Hi. Welcome to the site. Please check out the About Us, and if you have a question about crime and/or punishment, perhaps look at some previous questions along those lines first.
Welcome to Anarchy101 Q&A, where you can ask questions and receive answers about anarchism, from anarchists.

How do anarchists make/justify daily decisions in a capitalist world?

+5 votes
Since I've began learning about and identifying with anarchism I've become obsessed with considering how my daily decisions contribute to capitalism.  I work a Union job that provides me with a typical suburban life for me and my family. We live in a house, bank owned at the time, shop at chain grocery stores, drive cars, etc. etc. I live paycheck to paycheck like most wage slaves but I do realize that I'm better off than many many people. I often feel guilty about this. It seems that my life epitomizes the typical statist/capitalist American. As I said I feel bad about this but what are my other options, give all of my possessions away and live in a campground with my family?

How do you make daily decisions as an anarchist? When you're forced to make a purchase like food do you try to stay away from places like Walmart? Do you shop at a store where they employ union workers? Does it even matter if the workers are unionized or not?
asked Aug 11, 2015 by Nogov (210 points)
great question. and the type of question i entertain almost daily.
same here. i hope to give a little more thought and write up an (my) answer.

2 Answers

+3 votes

the bottom line, for me, is to be very aware of what my desires, motivations/intentions, and priorities are for my life. and to let go of the illusions i grew up with. many years ago i got clear on what some of those were, and i made some dramatic changes to my life in order to start realizing them. none of what i did to change my life is going to do anything to change "the world", end capitalism, destroy the state, or whatever. it merely has reduced (pretty dramatically) the extent to which i must interact with the institutions i despise, and therefore it has reduced their impact on my life. and i am much happier as a result.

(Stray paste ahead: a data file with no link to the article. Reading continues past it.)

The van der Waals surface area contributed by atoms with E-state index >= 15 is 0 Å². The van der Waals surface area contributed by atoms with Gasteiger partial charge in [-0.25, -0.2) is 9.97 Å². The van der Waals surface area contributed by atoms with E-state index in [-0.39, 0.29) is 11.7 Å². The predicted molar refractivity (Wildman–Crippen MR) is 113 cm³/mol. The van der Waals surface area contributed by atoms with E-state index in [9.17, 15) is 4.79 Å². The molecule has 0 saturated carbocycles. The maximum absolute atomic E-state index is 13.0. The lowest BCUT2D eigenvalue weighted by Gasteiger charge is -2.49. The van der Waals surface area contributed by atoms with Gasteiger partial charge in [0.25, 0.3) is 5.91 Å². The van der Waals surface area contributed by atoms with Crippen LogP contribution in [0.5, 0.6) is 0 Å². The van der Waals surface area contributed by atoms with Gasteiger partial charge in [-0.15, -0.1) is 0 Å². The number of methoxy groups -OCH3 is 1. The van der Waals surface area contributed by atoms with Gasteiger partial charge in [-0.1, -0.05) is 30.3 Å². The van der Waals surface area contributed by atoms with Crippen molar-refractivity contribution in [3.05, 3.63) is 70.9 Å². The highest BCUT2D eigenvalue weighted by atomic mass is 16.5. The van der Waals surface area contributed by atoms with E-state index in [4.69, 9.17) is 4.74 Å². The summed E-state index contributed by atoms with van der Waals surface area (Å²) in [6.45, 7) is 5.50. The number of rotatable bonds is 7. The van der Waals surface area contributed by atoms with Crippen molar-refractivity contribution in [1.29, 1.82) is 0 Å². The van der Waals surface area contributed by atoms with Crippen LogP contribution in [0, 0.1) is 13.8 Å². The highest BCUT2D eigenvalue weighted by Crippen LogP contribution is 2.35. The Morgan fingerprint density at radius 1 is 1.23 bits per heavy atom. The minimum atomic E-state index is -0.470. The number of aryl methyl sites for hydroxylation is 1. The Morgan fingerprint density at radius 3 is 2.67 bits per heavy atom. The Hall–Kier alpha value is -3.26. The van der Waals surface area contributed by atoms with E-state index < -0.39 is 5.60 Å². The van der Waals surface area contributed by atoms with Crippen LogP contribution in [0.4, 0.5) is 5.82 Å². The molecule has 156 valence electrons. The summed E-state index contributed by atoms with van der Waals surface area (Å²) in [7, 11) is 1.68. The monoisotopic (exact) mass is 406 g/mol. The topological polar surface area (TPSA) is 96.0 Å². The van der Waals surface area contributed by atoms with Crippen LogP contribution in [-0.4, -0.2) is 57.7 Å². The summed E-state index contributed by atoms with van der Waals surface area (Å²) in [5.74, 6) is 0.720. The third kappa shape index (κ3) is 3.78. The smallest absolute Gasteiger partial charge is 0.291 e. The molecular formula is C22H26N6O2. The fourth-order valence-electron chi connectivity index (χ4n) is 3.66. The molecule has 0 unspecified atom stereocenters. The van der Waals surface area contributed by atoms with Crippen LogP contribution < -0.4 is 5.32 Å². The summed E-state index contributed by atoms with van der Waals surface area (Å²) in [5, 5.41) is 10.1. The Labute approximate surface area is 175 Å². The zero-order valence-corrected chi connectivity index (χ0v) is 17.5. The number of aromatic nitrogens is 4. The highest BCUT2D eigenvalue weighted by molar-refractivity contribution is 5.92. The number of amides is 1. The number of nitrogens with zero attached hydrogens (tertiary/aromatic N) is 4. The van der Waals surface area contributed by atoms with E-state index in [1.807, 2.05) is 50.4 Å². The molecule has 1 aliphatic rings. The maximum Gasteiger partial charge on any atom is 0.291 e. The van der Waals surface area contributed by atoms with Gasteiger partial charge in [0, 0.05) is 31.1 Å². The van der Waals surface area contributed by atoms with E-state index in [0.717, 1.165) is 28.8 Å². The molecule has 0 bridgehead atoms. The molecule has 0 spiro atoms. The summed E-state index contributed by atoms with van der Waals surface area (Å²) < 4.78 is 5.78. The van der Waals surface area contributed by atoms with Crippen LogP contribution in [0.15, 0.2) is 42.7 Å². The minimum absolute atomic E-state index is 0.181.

but then i personally like (and strive for) simplicity in my life. most people seem to crave complexity, or at least that is what their behavior leads me to believe (despite, in many cases, words to the contrary).

if it is important to you to support union workers, then by all means, shop only at union stores. (i'm not sure how that really supports them in any way other than "moral" support or some abstract sense of solidarity, but no matter). if you hate walmart, don't shop there (again, how much this really matters to them or their success, is probably negligible). the point here is, do what you want to do because it is what you want to do (because it meets your own needs/desires); don't have illusions about how it is going to change anything other than that moment. voting with one's dollars can be personally satisfying, but i don't see it changing anything about capitalism. eg; green capitalism is still capitalism.

my suggestion would be to take serious stock of your life, and do your best to identify what your true (authentic?) needs and desires are - not those that have been sold to you/shoved down your throat by the institutions that run civilization (capital, the state, culture/society, academia, science(tm), public relations, etc). then, decide what you can do to (realistically) to bring your life more in line with what you really want (and need).  

self-sufficiency is a huge factor in my own detachment from civilized institutions. everything i can do on my own to meet my own needs/desires, provides me greater freedom from that which i hate. i have no illusions that i will ever be 100% self-sufficient, but i continue to try to get ever closer to that pipe dream, within my own constraints.

if you limit the scope of your pursuits to your own life (and the lives of those you choose to share yours with), you can avoid a huge amount of pain, guilt, disappointment, disillusionment, etc. some call that selfish; i call it practical.

now i'm rambling...

answered Aug 11, 2015 by funkyanarchy (12,120 points)

"Asker, you're right, we do not have the power unless we unite.  But if enough people can come together, people have the power to change things.  "

This isn't what I said at all... there's no change to the relationship between worker and boss (or customer and store) that would be desirable or worth working at.